Let's talk about Almaden Lake

A blog by the Santa Clara Valley Water District to track work and community input

Almaden Lake Project

almaden-lake

In 1982, the city of San Jose opened Almaden Lake as a public park and for some time, offered  activities such as fishing, swimming and pedal boating. With its sandy beach, it became a popular spot for picnics and summer festivals, a gathering place for the community.

But despite its surface beauty, the lake tells a different story below its waters. In pockets of the 32-acre body of water, where depths plunge to more than 35-feet, elemental mercury is methylizing into a toxic form. Waste from Canada Geese and seagulls have rendered it unusable for recreational swimming. And the man-made lake that was once a gravel quarry is actually damaging the ecological structure of the area, serving as a heat barrier to cold-water fish migrating upstream to spawn.

The Santa Clara Valley Water District must act, both from the perspective as an environmental steward of the Guadalupe Watershed to offset impacts to cold-water fish and from a mandate by the San Francisco Regional Water Quality Control Board to control the production and release of methylmercury from Almaden Lake.

As of March 13, the water district’s project team is evaluating four alternatives identified as being feasible to reduce the impacts from mercury containing sediment to water quality and habitat and high water temperatures to cold-water fish. Two of the original six proposed alternatives did not advance; One called for a 100-foot wide restored creek with a 22-acre lake and 5-ace wetland planting area but fell because of concerns that wetlands may increase mosquitoes in a residential area, while the other suggested to keep the lake as is.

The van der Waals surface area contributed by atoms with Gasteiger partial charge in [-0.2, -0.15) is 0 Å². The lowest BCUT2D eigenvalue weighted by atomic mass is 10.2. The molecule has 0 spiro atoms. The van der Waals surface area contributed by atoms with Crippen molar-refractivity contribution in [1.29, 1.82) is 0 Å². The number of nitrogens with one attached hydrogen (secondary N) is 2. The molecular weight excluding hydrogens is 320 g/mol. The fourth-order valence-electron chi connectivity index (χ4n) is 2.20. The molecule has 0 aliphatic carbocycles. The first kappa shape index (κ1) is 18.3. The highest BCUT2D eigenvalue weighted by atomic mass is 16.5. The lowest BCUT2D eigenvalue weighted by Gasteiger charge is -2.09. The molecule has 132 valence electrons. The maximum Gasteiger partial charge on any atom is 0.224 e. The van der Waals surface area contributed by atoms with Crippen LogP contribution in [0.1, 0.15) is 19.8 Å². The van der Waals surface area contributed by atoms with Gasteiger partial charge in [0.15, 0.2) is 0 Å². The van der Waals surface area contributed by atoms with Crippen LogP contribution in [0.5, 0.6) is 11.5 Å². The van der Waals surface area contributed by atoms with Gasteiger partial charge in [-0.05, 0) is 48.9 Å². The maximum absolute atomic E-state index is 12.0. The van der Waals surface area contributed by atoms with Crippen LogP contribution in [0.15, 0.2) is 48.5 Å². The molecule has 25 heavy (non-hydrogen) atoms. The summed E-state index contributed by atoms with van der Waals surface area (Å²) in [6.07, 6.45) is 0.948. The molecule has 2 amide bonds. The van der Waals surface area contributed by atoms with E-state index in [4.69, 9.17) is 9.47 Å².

13 comments on “Almaden Lake Project

  1. Gary Likhatchov
    August 6, 2013

    Why do put all your attention to Lake Almaden while the highest concentration of mercury in fact is in Guadalupe Reservoir, Almaden Reservoir and Alamitos Creek?

    • wdcommunications
      August 15, 2013

      Good afternoon, Gary. Simply put, Almaden Lake is next on the list of several sites that the water district has targeted for cleanup. In recent years, the district has conducted mercury cleanups on its property sites, such as Jaques Gulch and some stretches of Alamitos Creek. We are currently monitoring the conditions at the Almaden and Guadalupe reservoirs and are conducting pilots to determine whether oxygenation is effective at curbing the methlymercury process.

  2. brummie222
    August 18, 2013

    Proposition 5 would be the best for all concerned.

  3. brummie222
    August 18, 2013

    Sorry I meant proposition 3 would be best.

  4. Lawrence Flammer
    August 22, 2013

    What is being done to keep the geese and seagulls from polluting the lake and grounds?

    • wdcommunications
      August 26, 2013